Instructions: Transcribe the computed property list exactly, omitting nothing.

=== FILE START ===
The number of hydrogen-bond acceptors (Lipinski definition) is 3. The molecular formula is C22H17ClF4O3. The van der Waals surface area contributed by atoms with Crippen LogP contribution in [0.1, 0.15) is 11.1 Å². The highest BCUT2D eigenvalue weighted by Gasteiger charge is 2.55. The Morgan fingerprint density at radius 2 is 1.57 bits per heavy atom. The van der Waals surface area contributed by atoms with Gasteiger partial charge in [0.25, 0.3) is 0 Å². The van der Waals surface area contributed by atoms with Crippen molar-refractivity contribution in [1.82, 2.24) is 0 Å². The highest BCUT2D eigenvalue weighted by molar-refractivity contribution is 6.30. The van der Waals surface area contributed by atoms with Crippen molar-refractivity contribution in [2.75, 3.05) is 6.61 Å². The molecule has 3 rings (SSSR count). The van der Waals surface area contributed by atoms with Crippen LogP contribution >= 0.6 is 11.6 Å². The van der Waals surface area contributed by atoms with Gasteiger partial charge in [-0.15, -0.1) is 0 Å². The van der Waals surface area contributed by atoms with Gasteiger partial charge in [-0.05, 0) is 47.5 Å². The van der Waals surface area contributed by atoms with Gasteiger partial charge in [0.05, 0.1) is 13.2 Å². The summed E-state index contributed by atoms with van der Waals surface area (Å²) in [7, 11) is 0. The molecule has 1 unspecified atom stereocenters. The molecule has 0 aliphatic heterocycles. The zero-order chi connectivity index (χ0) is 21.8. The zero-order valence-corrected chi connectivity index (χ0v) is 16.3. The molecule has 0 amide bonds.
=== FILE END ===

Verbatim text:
The number of hydrogen-bond acceptors (Lipinski definition) is 3. The molecular formula is C22H17ClF4O3. The van der Waals surface area contributed by atoms with Crippen LogP contribution in [0.1, 0.15) is 11.1 Å². The highest BCUT2D eigenvalue weighted by Gasteiger charge is 2.55. The Morgan fingerprint density at radius 2 is 1.57 bits per heavy atom. The van der Waals surface area contributed by atoms with Gasteiger partial charge in [0.25, 0.3) is 0 Å². The van der Waals surface area contributed by atoms with Crippen molar-refractivity contribution in [1.82, 2.24) is 0 Å². The highest BCUT2D eigenvalue weighted by molar-refractivity contribution is 6.30. The van der Waals surface area contributed by atoms with Crippen molar-refractivity contribution in [2.75, 3.05) is 6.61 Å². The molecule has 3 rings (SSSR count). The van der Waals surface area contributed by atoms with Crippen LogP contribution >= 0.6 is 11.6 Å². The van der Waals surface area contributed by atoms with Gasteiger partial charge in [-0.15, -0.1) is 0 Å². The van der Waals surface area contributed by atoms with Gasteiger partial charge in [-0.05, 0) is 47.5 Å². The van der Waals surface area contributed by atoms with Gasteiger partial charge in [0.05, 0.1) is 13.2 Å². The summed E-state index contributed by atoms with van der Waals surface area (Å²) in [7, 11) is 0. The molecule has 1 unspecified atom stereocenters. The molecule has 0 aliphatic heterocycles. The zero-order chi connectivity index (χ0) is 21.8. The zero-order valence-corrected chi connectivity index (χ0v) is 16.3. The molecule has 0 amide bonds.